Biella Paolo, PhD
Urban ecology, Climate change, Functional biodiversity and distribution, Molecular ecology, Island biodiversity, Pollination and reproductive biology of plants, Pollinators and ecosystem services, Plant-pollinator interactions, Integrative Taxonomy, Disturbance ecology
The activity is focused on the following research lines
Ecosystem services & plant-animal interactions, Interaction Biology and Functional Ecology
Paolo Biella, is a lecturer of the course ‘Biogeography’ for Master students of Biology. Before, and specifically since 2012, he taught (or took part in teaching of) University courses and practice activities, he held a number of seminars, in Italy and abroad. Since 2019, he has been nominated Subject Expert and Teaching Assistant (“Cultore della materia”) in Zoology and in Biology of Animal Interactions by the University of Milano - Bicocca.
He is Assistant Professor at the University of Milano-Bicocca, department of Biology and Biotechnology. Previously, in 2014 he was a research assistant at the University of Pavia, and from 2014 to 2019 at the Biology Centre in Ceske Budejovice (CZ). In recent times, he attended several intensive scientific trainings abroad in Spain, England and Norway and also a number of specialized courses. He is also active in popularization talks on scientific topics.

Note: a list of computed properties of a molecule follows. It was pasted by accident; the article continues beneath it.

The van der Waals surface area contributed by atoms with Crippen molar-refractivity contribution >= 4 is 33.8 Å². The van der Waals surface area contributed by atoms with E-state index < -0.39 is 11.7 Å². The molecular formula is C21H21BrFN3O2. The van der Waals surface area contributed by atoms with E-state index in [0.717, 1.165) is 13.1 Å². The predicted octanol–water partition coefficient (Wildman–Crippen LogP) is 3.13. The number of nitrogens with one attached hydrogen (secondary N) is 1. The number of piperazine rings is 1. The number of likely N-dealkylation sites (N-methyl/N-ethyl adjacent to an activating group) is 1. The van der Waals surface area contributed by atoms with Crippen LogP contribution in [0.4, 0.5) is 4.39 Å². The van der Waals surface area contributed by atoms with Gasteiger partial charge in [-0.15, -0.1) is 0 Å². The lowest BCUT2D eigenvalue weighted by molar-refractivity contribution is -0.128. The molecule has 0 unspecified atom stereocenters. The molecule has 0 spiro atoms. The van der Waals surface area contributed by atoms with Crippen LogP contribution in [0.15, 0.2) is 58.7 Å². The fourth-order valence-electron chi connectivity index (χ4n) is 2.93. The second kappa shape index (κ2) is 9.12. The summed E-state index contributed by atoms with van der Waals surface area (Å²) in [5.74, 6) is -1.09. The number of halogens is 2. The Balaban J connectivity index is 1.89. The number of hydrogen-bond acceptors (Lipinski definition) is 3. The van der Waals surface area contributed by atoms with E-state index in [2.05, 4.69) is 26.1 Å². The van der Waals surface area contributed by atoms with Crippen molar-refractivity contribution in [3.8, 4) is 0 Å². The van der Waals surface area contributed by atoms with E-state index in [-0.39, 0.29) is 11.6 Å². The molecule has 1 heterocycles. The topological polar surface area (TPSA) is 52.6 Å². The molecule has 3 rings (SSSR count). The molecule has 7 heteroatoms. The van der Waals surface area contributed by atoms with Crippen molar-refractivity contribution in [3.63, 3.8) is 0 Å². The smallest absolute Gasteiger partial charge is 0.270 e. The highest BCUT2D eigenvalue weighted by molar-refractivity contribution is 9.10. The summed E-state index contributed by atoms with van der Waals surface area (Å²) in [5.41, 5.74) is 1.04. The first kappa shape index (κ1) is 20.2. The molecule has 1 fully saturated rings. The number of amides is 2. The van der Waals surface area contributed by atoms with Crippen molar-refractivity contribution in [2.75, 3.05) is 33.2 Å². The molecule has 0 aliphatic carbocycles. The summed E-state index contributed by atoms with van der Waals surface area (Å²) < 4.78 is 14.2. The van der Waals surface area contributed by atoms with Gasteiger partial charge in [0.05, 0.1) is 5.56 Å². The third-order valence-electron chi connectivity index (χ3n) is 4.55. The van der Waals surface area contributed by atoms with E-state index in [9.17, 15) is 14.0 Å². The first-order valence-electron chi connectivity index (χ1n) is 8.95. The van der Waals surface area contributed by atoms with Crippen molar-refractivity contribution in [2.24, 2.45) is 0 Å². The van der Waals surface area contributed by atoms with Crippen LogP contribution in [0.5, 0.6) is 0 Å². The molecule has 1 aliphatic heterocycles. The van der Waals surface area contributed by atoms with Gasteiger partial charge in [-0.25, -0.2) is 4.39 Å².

He was awarded with a PhD degree by the University of South Bohemia (CZ) in 2019. He graduated both bachelor and master degrees at the University of Pavia.
He is a specialist of ecological interactions among species, especially between pollinators and plants that he studied at several levels: taxonomy of pollinators, reproductive biology of plants, nutritional ecology and plant-pollinator interaction networks.
At the moment he is mainly focusing on the impact of anthropic or natural disturbance on the ecosystem services, and the side-effects on functional biodiversity and species interactions. Biodiversity and interactions in urban landscapes and disturbed habitats are the main focus. He studies oceanic islands as models for predicting the effects of disturbance.
He integrates innovative methodologies (DNA barcoding, phytochemistry, morphological analysis) with statistical modelling.
He is also active in the field of species conservation, studying the pollination biology of endangered plants, and the effects of climate change on the ecology and distribution of some bee species. For instance, in 2018 he collaborated at the Red list of threatened Italian bees. Furthermore, he is active in the taxonomy of wild bees.
Biella’s Lab – #BiellaLab_BtBs
last update: March 2022